(a) obtaining data rates of said channels, and expressing each of said channel data rates as a sum of a plurality of predetermined subchannel data rates; (b) accumulating the number of times each predetermined subchannel data rate is used to express said channel data rates over said plurality of channels, wherein a greatest common denominator of said predetermined subchannel data rates having an accumulated positive number is chosen as a tertiary frame rate (T); (c) given a predetermined sub-aggregate rate (A) and said channel data rates expressed as a sum of a plurality of predetermined subchannel data rates, determining suitable primary (P) and secondary (S) frame rates by finding and minimizing for a plurality of primary and secondary frame rates a sum of (1) A/P, (2) ((P/S)+r)F1 where F1 represents a number of calls of a primary frame of frame rate P to a secondary frame of frame rate S and r is a variable based on a method of storing framing information, and (3) ((S/T)+r)F2 where F2 represents a number of calls of said secondary frame of frame rate S to a tertiary frame of frame rate T; (d) repeating steps (a)-(c) for at least one second plurality of predetermined subchannel rates including at least one different predetermined subchannel rate; and (e) comparing respective minimum sums determined at step (c) for said each plurality of predetermined subchannel rates to find a minimum of said minimum sums. 20. A method according to claim 19, wherein:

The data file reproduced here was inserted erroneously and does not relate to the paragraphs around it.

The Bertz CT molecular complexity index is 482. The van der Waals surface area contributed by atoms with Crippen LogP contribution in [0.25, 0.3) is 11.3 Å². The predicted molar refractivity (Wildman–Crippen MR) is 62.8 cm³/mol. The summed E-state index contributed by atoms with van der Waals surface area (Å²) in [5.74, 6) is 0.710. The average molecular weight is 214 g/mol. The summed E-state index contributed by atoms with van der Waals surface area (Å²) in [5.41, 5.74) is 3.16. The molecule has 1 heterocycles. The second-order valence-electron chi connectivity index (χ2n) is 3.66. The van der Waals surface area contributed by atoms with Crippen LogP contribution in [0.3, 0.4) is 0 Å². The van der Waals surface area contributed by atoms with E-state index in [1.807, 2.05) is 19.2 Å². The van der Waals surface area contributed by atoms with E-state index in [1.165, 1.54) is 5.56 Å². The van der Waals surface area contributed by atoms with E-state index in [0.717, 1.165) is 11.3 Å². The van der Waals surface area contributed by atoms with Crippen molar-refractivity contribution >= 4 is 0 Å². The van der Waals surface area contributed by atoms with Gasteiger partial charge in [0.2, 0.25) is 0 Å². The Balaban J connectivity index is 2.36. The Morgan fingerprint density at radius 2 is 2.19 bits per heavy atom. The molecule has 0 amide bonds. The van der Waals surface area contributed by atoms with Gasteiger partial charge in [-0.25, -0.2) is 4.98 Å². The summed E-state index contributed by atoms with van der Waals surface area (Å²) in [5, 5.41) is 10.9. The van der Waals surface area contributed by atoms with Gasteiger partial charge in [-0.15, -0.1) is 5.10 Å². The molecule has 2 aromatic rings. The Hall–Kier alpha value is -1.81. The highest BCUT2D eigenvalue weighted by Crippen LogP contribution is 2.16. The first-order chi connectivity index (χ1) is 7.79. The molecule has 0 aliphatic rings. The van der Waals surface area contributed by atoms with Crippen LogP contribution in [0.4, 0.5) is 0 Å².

in finding and minimizing said sum of (1) plus (2) plus (3) for each plurality of predetermined subchannel rates, finding a local minimum of (1) plus (2) plus (3). Description This invention generally relates to a framing algorithm for a bit interleaved time division multiplexer (TDM), and more particularly to as efficiency maximizing framing algorithm for a bit interleaved TDM which is compatible with a digital access cross-connect system (DACS). The process of "framing", as known to those skilled in the art, is the process or mechanism of multiplexing a number of channels of varied rates onto a single aggregate line with proportional time allocation. The task undertaken by the framing mechanism is the time division and programming for a "framing RAM" hardware such that the hardware can continuously and periodically repeat a set of instructions. For example, if three channels having rates of 1200, 2400, and 4800 baud are to be multiplexed onto an aggregate line of 9600 baud, in accord with techniques known in the art, a common factor between the channel rates (the least common denominator) may be found, and this common factor will determine the length of the frame (or "frame length"). In the provided example, the common factor would be 1200, as each channel is divisable by that number. Thus, the 9600 aggregate line would have eight slots (9600/1200): one slot (1200/1200) being occupied by the 1200 baud channel; two slots (2400/1200) by the 2400 baud channel; and four (4800/1200) slots by the 4800 baud channel. The extra slot could be used for various purposes such as null data, synchonization, etc. If additional channels having baud rates of 75 and 400 were added to the stated example, the aggregate line could accommodate them, as 1200 baud was unused. However, it will be appreciated that the least common denominator instead of being 1200, would drop to 25. Thus, the 9600 aggregate would be divided into 384 slots (i.e. 9600/25) as opposed to original 8 slots. In reality, aggregates as high as 2.048MHz are common, with least common denominators of 25 Hz being common. As a result, a frame could have 81,920 slots with the same number of associated words being located in the frame RAM. Clearly, such a large memory would be disadvantageous both from an economic and a processing viewpoint. In response to this problem, a mechanism of repeating and "non-repeating" (also known as frames and superframes, or subframe and frames) which is discussed in commonly-owned U.S. Pat. No. 4,727,536 has been set forth to keep the frame length down. Thus, in the above-provided example, a repeating frame rate of 600 Hz could be utilized so that the frame would have sixteen slots (9600/600) while a superframe of 25 Hz could be utilized to muliplex the 75 Hz and 400 Hz channels onto the 600 Hz repeating frame. The superframe would have twenty-four slots, for a total of forty RAM frame words instead of the 384 previously required. While the previously provided techniques have proved advantageous, there still exists an uncertainty as to selecting the repeating frame rate. For instance, while 600 Hz was chosen in the above example, it is possible that 800 or 1200 Hz would have been a better rate, at least in terms of minimizing frame RAM length. Moreover, in many framing algorithms of the art, where an attempt at framing fails due to the unavailability of enough RAM, the lowest rate channel is deleted and another framing is attempted. However, as will be appreciated by those skilled in the art after review of the instant disclosure, it is possible that by including a plurality of subframes (e.g. secondary and tertiary frames), and by optimizing the frame rates, that a given circumstance which would have given rise to a framing failure, can be accommodated. It is therefore an object of the invention to provide a framing algorithm which determines optimal frame rates at which a plurality of channels of diverse rates are multiplexed onto a time division multiplexed aggregate or sub-aggregate such that the frame RAM required to store the framing information is kept to a minimum. It is a further object of the invention to provide a framing algorithm which provides optimal frame rates for a plurality of frames in a one pass method. It is another object of the invention to provide a framing algorithm which provide in a simple and straight-forward manner optimal frame rates for a primary frame, a secondary frame, and a tertiary frame. It is yet a further object of the invention to provide a framing algorithm for multiplexing a plurality of channels onto a DACS network. It is yet another object of the invention to provide a framing algorithm utilizing a plurality of frames wherein the frame RAM required to store the framing information is kept to a minimum. In accord with the objects of the invention, a method for determining optimal frame rates so that a plurality of channels may be efficiently multiplexed onto a sub-aggregate of an aggregate line is provided and comprises: (a) obtaining the data rates of said channels, and expressing each of said channel data rates as a sum of a plurality of predetermined subchannel data rates; (b) accumulating the number of times each predetermined subchannel data rate is used to express said channel data rates, wherein the lowest predetermined subchannel data rate having an accumulated positive number is chosen as a tertiary frame rate (T); and (c) given a predetermined sub-aggregate rate (A) and said data rates expressed as a sum of a plurality of predetermined subchannel data rates, determining suitable primary (P) and secondary (S) frame rates by finding and minimizing for a plurality of primary and secondary frame rates the sum of (1) A/P, (2) (P/S)F1 where F1 is the number of calls of the primary frame to the secondary frame; and (3) (S/T)F2 where F2 is the number of calls of the secondary frame to the tertiary frame. where the aggregate line is part of a DACS system, the primary frame rate is preferably chosen as 8 Khz (i.e. one bit of a DS1 frame) so that each 8 Khz component can be mapped onto a DS1 frame. The tertiary rate is often chosen to be 25 hz as the 25 hz rate is a common greatest common denominator rate for many of the common data rates. With an 8 Khz primary frame rate and a 25 hz tertiary frame rate, common secondary frame rates include 800 hz and 1.6 Khz. Regardless of the secondary frame rate, with the fixed primary and tertiary rates, the time and calculations required to "frame up" are kept very small. In choosing the subchannel rates, account must be taken of all the possible standard channel rates as well as the aggregate rate. In reviewing the standard rates of today, at least two families of subchannel rates present themselves: 25 times 2 to the n power, where n is an integer greater than or equal to zero; and 125 times 2 to the n power. In optimizing the frame length, each of the subchannel rate families can be used for the predetermined subchannel data rates, and the determined total use of RAM length for each family can be compared. Also, if desired, the subchannel rate families may be combined, or at least a basic rate (e.g. 25 hz) may be used as a base for the 125 times 2 to the n power family to further optimize the frame length. Preferably, prior to arranging and determining the primary, secondary, and tertiary frames, the total bandwidth requested by all the channels to be multiplexed is summed and subtracted from the available sub-aggregate bandwidth to provide a determination of the unused bandwidth. The unused bandwidth is then expressed as a sum of the predetermined subchannel data rates. Also, preferably, each predetermined subchannel data rate is a multiple factor of the others. Where a channel does not have a standard bandwidth which can be expressed as a sum of the predetermined subchannel data rates, the bandwidth for the non-standard channel is preferably rounded to the next highest standard channel rate so that a proper determination of the optimal primary and secondary frame rates can proceed. Further, if desired, further frames such as fourth and fifth frames might be utilized for frame length optimization. Practically, however, utilization of additional frame RAMS beyond the primary, secondary, and tertiary becomes unviable due to the time required to access additional layers of frame. Other objects and advantages of the invention will become evident upon reference to the detailed description in conjunction with the provided figures. FIG. 1 is a flow diagram of the framing algorithm method of the invention; FIGS. 2a and 2b are charts showing common channel rates and thier relationship to a plurality of common subchannel data rates; FIG. 3a is a chart relating a set of example channels to a subset of common subchannel data rates; FIG. 3b is a chart showing the relationship of primary, secondary and tertiary frame rates with primary, secondary and tertiary frame lengths using the example of FIG. 3a, and providing a one pass optimal solution in terms of total frame RAM; and FIG. 3c is a chart showing the relationship of primary, secondary and tertiary frame rates using the example of FIG. 3a, which together with FIG. 3b indicates a one pass optimal solution in terms of total frame RAM where both the primary and secondary frame rates may vary. In providing any framing algorithm for a multiplexer, several conditions must always be satisfied. For example, the total bandwidth of the channels being multiplexed may never exceed the bandwidth of the aggregate line onto which they are being multiplexed. Also, the total frame length(s) must not exceed the amount of memory available to store the frame information. Further, the number of times a channel is called in a frame should always be an integer number; i.e. the frame rate divided by the channel rate should be an integer number. Starting with these conditions or constraints, it is clearly beneficial to have a framing algorithm which both minimizes total frame length and which is quickly determinable. Turning to FIG. 1, the preferred method for efficiently multiplexing a plurality of channels onto a sub-aggregate of an aggregate line is provided in flow chart form. At 12, (and 14), each channel rate is compared to a list of permissable common channel rates (seen in FIGS. 2a and 2b) to determine whether the channel rate appears in that list. If the channel rate is not a common rate (i.e. it does not have a standard bandwidth which can be expressed as a sum of certain predetermined subchannel data rates), the bandwidth for the non-standard channel is preferably rounded to the next highest standard channel rate at 16. With each channel now guaranteed to have a standard rate, at 17 the sum of the data rates is checked to make sure that the aggregate rate is not exceeded. If the aggregate rate is exceeded, an error message is provided at 18 and the user is returned to the start of the program. If the aggregate rate is not exceeded, excess bandwidth is calculated at 19. Then at 20, each channel (the excess bandwidth being treated as a channel) is expressed as a sum of a plurality of predetermined subchannel data rates. The breaking down of each channel rate may be accomplished either by reference to a look-up chart such as is shown in FIGS. 2a and 2b, or by division of the channel rate by predetermined values. As shown in FIGS. 2a and 2b, almost all common channel rates (e.g. 75, 100, 150, 200, 300, 400, 600, 800, . . .) may be expressed as the sum of one or more common subchannel factors (25, 50, 100, 125, 200. . .) In fact, in reviewing the common channel rates of today, it should be appreciated that the channel rates may be expressed as the sum of 25 times 2 to the n power, where n is an integer greater than or equal to zero, plus 125 times 2 to the n power. Thus, two families of subchannel rates immediately present themselves for use: 25 times 2 to the n power, and 125 times 2 to the n power. A third family might by 75 times 2 to the n power. As will be seen hereinafter, depending on the circumstances, one or more of the families might be combined. Or, depending on the channel rates of the channels to be multiplexed, all channels may be able to be expressed with rates from one or more single family. Regardless, it will be appreciated that since 25 Hz is the basic lowest common denominator of all common channel rates, the 25 times 2 to the n power family is a convenient family of subchannel rates. Also, where the aggregate line is part of a DACS system, a subchannel rate of 8 Khz (i.e. one bit of a DS1 frame) is preferably chosen as a subchannel rate so that each 8 Khz component can be mapped onto a DS1 frame. An example of step 20 where a channel is broken down into predetermined subchannel data rates is seen in FIG. 3a, where the predetermined subchannel data rates are chosen as the 25 times 2 to the n Hz family (up to 1600), and 8000 Hz. Several channels of differing data rates are indicated which are to be multiplexed onto an aggregate line of 64 kHz (a DS0 byte). In accord with step 14, an unused (idle) bandwidth of 1525 Hz is indicated. As indicated in FIG. 3a, channel 3 which requires a bandwidth of 14.4 kHz is broken down into one 8000 Hz segment, and four 1600 Hz segments. Channel 7, which requires a bandwidth of 600 Hz, is broken down into one 400 Hz and one 200 Hz segment. The other channels are also broken down accordingly. Returning to FIG. 1, and in accord with the preferred embodiment of the invention, once all channels have been broken down into their subchannel components, the subchannel components are accumulated at 24 (as indicated in FIG. 3a); i.e. a determination is made as to the total number of times each predetermined subchannel data rate was used in the expression of all of the channel data rates. Then, at 25 the greatest common denominator of the utilized subchannel rates is chosen as a tertiary frame rate. Of course, where all of the subchannel rates are of the same family, the greatest common denominator will be the lowest rate utilized. However, where subchannels of different families are utilized, the greatest common denominator must be found. Where the multiplexer to be framed is to be DACS compatible, the primary frame rate is preferably chosen to be 8 kHz because each 8 kHz component may be mapped as one bit onto a DS1 frame as aforementioned. With the primary frame rate and tertiary frame rate chosen, a determination is made at 30 as which subchannel rate between the two may be optimally chosen as a secondary frame rate. In accord with the best mode of the invention, this determination may be made in a single pass. Thus, as seen in FIG. 3b, determinations are made for each intermediate subchannel rate as follows: the secondary frame length given the primary frame rate, the particular secondary frame rate, and the total channel bandwidth less than the primary frame rate; the tertiary frame length given the particular secondary frame rate, the determined tertiary frame rate, and the total channel bandwidth less than the particular secondary frame rate; and the sum of the secondary and tertiary (and primary, if desired) frame lengths for that particular secondary frame length. For example, in FIG. 3B, the total of the frame lengths for a primary frame rake of 8K, a secondary rate of 800 Hz, and a tertiary rate of 25 Hz was calculated as follows. The length of the primary frame (which is constant for any given primary rate) is equal to the aggregate rate 64K divided by the primary rate 8K; 64K/8K=8. The length of the secondary frame is equal to the primary rate 8K divided by the secondary rate (here 800), times the number of calls from the primary frame to the secondary frame. With the channels of FIG. 3A, three such calls must be made. This is seen either by recognizing that the primary frame length is eight but that only five 8K components are available (see FIG. 3A totals), or by summing the rates of components less than 8K (in this case 24K) and dividing by 8K; 24K/8K=3. Thus, as seen in FIG. 3B for the secondary rate of 800 Hz, the secondary frame length is set equal to the primary rate divided by the secondary rate 8K/800 times the number of calls 24K/8K; yielding a product of 30. The tertiary frame length is similarly calculated as the secondary frame rate (800) is divided by the tertiary frame rate (25) times the number of calls (2400/800); yielding a product of 96. The sum of the primary, secondary, and tertiary frame lengths is then the sum 8+30+96=134. By comparing the sum of the primary, secondary, and tertiary frame lengths required due to the choice of different secondary frame rates, a minimum can be found (as highlighted in FIG. 3B), and that minimum is considered the optimal solution. In fact, calculations need not be carried out for all subchannel rates intermediate the primary and tertiary frame rates, as once a local minimum is found, it may be shown that the rate associated with the local minimum is the optimal rate. In other words, by comparing the total frame length sum for a first secondary frame rate as opposed to a second secondary frame rate, if the frame length sum for the second secondary frame rate is less, the calculations must be repeated to compare the second against a third secondary frame rate. However, if the sum of the frame lengths for the third secondary frame rate is greater than the frame length sum for the second secondary frame rate, the second secondary frame rate is determined as optimal, and no further calculations are required. Thus, for the example of FIGS. 3A and 3B, it will be appreciated that after calculating secondary and tertiary frame lengths for a secondary frame rate of 200 Hz, it would not be necessary to conduct additional calculations for secondary frame rates of 100 and 50 Hz. As previously indicated, the secondary and tertiary frame lengths are not simply determined by dividing the primary frame rate by the secondary frame rate and the secondary frame rate by the tertiary frame rate respectively. Rather, the frame lengths might be a multiple of such quotients as the primary frame might have to call the secondary frame (or the secondary frame might have to call the tertiary frame) more than once due to the large number of low-rate channels. Thus, for the channels of FIG. 3A, and as indicated in FIG. 3B, three calls in the primary frame to the secondary frame would be required where the primary rate is set at 8 Khz. Likewise, depending on the secondary rate, either three, two, or one calls would be made by the secondary frame to the tertiary frame. For the optimal case of secondary rate of 400 Hz, three such calls would be required. While for a DACS compatible multiplexer having a primary frame rate of 8 Khz (a DS1 bit), a single pass technique for finding an "optimal" secondary frame rate is extremely advantageous, it will be appreciated by those skilled in the art that where the primary frame rate is not set, optimal solutions having an even smaller total frame length are possible. Thus, different primary rates can each be analyzed for a multiple of different secondary rates, and the best solution can be found. For example, using the channels and aggregate examples of FIG. 3A, if a primary frame rate of 1600 Hz is utilized as indicated in FIG. 3C, a minimization of total frame length (eighty slots) occurs with a secondary frame rate of 200 Hz. While additional primary frame rates of 800 Hz and less can also be tested, those skilled in the art will appreciate that the total frame length of eighty slots for all three frames found for the primary rate of 1600 Hz and secondary frame rate of 200 Hz is a minimum. This is apparent from the fact that at an aggregate rate of 64 Khz, any primary frame rate of 800 Hz or less requires at least eighty slots for the primary frame alone. Further optimization beyond that indicated by FIGS. 3B and 3C can be obtained by creating a quaternary frame with a fourth frame rate, and even further frames with their own frame rates, and solving for rates which would minimize the total frame length. However, while the provision of additional subframes minimizes the total frame RAM required, the circuitry and timing required for such additional frames would greatly complicate any multiplexer using the same and would render such a multiplexer less effective and more costly given the present technology. While the channel rates of FIG. 3A were expressed as the sum of predetermined subchannel rates of the group 25 times 2 to the n power (up until 1600) plus an 8K subchannel rate, those skilled in the art will appreciate that the other groups of predetermined subchannel rates could be utilized. For example, all subchannel rates might be chosen so that they belong to a single group; e.g. 25 or 75 or 125 times 2 to the n power. Or, if desired, a mix of different groups may be chosen. If a mix of different groups is chosen, it is greatly preferable that the group families have a significant least common denominator (e.g. 25 Hz). Regardless, the aggregate must be divisible by the primary frame rate, the primary frame rate must be divisible by the secondary frame rate, and the secondary frame rate must be divisible by the tertiary frame rate. It should be appreciated that with the use of different families of subchannel rates, it is possible to further minimize the total frame RAM requirements as the optimal solutions for the different subchannel rate families or family combinations can be themselves compared to find a minimum. There has been described and illustrated herein methods for multiplexing a plurality of channels of diverse rates onto a time division multiplexed aggergate or sub-aggregate wherein the frame RAM required for storing the framing information is minimized taking into account the system requirements. While particular embodiments of the invention have been described it is not intended that the invention be limited thereto as it is intended that the invention be as broad in scope as the art will allow. Thus, while the particular example provided in FIG. 3A required a tertiary rate of 25 Hz, for other combinations of channel rates, a greatest common denominator of 50 or 100 Hz or greater might be available. Also, while a particular aggregate and group of subchannel rates were specified, other aggregate rates might better utilize a different group of subchannel rates as will be well appreciated by those skilled in the arts. It will further be appreciated, that while the total frame length was described as being the sum of the primary, secondary, and tertiary frame lengths, where the primary rate is preset (e.g. as DS0 bit=8 Khz), the primary frame length is a constant. Thus, in conducting a one pass minimization determination, only the sum of the secondary and tertiary frame lengths need be calculated and compared. In fact, depending on the coding and the arrangement in RAM (e.g. a bit is used with each word to point to which frame the next word is located), a word of RAM might not be required for each call of a superior frame (e.g. primary) to an inferior (e.g. secondary) frame. As a result, the total frame RAM length, rather than being a straight sum of the frame lengths calculated as in FIG. 3B, would subtract out the number of calls to inferior frames from the total. For example, the optimal solution of FIG. 3C would require five fewer words, as the three calls from the primary to the secondary frame, and the two calls from the secondary to the tertiary frame would not require words in RAM. Further, in calculating the secondary frame lengths for different secondary rates, it will be appreciated that for a given primary frame rate the secondary frame length will double for each halving of the secondary frame rate. Thus, actual direct calculation of the secondary frame length for each secondary rate is unnecessary. Likewise, in calculating the secondary and tertiary frame lengths, many different approaches are possible. For example, instead of calculating the tertiary frame length by dividing the secondary rate by the tertiary rate, and multiplying the value by the sum of the subchannel components less than the secondary rate divided by the secondary rate, an example of a more direct calculation would be: the sum of the subchannel components less than said secondary frame rate divided by the tertiary rate. Therefore, it will be apparent to those skilled in the art that other changes and modifictions may be made to the invention as described without departing from the spirit and scope of the invention as so claimed. Patent Citations